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Some perspective on aging and achieving those milestone birthdays

Q. I recently attended a wonderful birthday party in my honor. As it became time for me to make a few remarks, the following words surprisingly came out of my mouth, “I am freaking out because I am now 65!” I need a little perspective on this. Many thanks. L.J.

Celebrating a 65th birthday is a victory and milestone, considering life expectancy in 1900 was age 47. The news for 2023 is much better. The average life expectancy for a 65-year-old woman is, on average, about 20 more years at age 85. For men, average life expectancy is, on average, about 17 more years, or age 82.

As we are living longer, some may believe that we are going to be “old” longer.  Cultural anthropologist Mary Catherine Bateson offers another perspective. She notes, “We’ve had 20 years added not to the end of life but to the middle of life,” meaning we will live longer in our middle years.

So why do many of us dread our older birthdays? With each birthday particularly in the later years, we are aware of more years behind us and fewer years ahead of us. Then there is the public perception about aging. We may acknowledge stereotypes about older adults such as being unattractive, less creative, rigid, less competent, unwilling to change or learn new things. Although knowing these are not true, they seep into our minds with the question, “Will people perceive me differently from who I am because of my age?”

Today, age 65 is considered mid-life. In 2006 Ken Dychtwald, founder and CEO of Age Wave co-authored an article in the Harvard Business Review entitled, “Managing Middlescence.” This life stage was referred to as a time of possible “frustration, confusion and alienation but also a time of self-discovery, new direction, and fresh beginnings.”

More recently Chip Conley author and founder of the Modern Elder Academy presents a strong case for the good life in later years in his book, “Learning to Love Midlife: 12 Reasons Why Life Gets Better with Age” (2024, Little Brown Spark). He notes that the middle years are not a time crisis, but rather a period of time affluence.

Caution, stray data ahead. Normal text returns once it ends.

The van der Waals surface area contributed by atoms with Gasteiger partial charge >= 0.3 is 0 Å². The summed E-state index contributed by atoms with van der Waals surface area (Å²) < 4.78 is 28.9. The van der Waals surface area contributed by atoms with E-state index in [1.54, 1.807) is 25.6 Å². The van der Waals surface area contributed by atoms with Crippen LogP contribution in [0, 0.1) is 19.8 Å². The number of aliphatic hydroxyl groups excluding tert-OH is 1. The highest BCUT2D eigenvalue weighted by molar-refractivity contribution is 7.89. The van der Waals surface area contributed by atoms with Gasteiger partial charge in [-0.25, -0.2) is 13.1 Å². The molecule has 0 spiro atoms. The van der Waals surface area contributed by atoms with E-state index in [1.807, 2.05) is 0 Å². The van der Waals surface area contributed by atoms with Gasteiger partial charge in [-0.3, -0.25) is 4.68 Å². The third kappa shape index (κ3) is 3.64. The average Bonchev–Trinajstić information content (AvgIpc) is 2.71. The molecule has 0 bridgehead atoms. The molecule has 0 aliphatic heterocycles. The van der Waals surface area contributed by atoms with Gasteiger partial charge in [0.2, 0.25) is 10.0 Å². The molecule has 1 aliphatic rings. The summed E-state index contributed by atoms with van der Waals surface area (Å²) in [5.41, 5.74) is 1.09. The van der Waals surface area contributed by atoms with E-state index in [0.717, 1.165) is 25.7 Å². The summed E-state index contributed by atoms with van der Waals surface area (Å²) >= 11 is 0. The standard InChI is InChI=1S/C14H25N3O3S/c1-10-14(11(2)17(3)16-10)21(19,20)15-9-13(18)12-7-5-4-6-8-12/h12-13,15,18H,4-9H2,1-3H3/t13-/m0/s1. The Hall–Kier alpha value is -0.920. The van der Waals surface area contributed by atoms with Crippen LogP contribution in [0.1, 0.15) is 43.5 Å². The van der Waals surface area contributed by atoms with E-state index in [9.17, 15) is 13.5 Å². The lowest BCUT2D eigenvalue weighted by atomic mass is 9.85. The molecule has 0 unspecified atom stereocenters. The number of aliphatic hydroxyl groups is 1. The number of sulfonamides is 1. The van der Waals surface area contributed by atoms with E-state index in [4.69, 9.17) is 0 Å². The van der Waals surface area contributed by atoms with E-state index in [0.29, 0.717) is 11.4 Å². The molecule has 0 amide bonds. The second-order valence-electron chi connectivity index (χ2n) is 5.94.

For many, it’s when family obligations diminish and we “stop sprinting on the career mill.” It’s an opportunity to evaluate what’s important, cherish relationships and have time to become a beginner again.  It’s a time to give back, examine our legacy and explore one’s spiritual life.

This positive approach is supported by author Jonathan Rauch who developed something called the U curve of happiness. He found that folks are happiest in their youth. The curve then dips in one’s 40s and increases in one’s 50s and beyond.

We all are aware of age 65 because it’s the age to qualify for Medicare. And there are more 65-year-olds in the U.S. than ever.  Here are some facts about this age group as reported by the Wall Street Journal on Feb. 6, 2024.

  • Join the club: About 4.1 million Americans will reach 65 this year, which comes to 11,200 folks a day celebrating their 65th birthday.

  • Working longer. In 2023, nearly 20 percent of Americans aged 65 and older were employed; that’s double from 35 years ago, according to a Pew Research Center report. And nearly two-thirds of those are working full-time. 

  • Wealthier than their predecessor. The median net worth of those ages 65 to 75 in 2022 was $410,000 up from $282,270 in 2010.

  • Physical activity guidelines. More are meeting the 150 minutes of moderate to intense aerobic activity a week and strength training compared to those in 2018.

  • Purpose counts. Among those age 50 and older “purpose matters more than having youthfulness.”

So happy birthday, L.J.! Enjoy the new life stage of opportunity and think about who you will become. For your 66th birthday party, start planning your remarks. Here’s a suggestion for openers: “This past year has been a special time when I have enhanced my relationships, explored new avenues, learned a lot, continued to give back to my community, found meaning in my life, and am grateful for another year.” 

Thank you for your good question. Stay well and be kind to yourself and others. 

Helen Dennis is a nationally recognized leader on issues of aging and the new retirement with academic, corporate and nonprofit experience. Contact Helen with your questions and comments at Visit Helen at and follow her on


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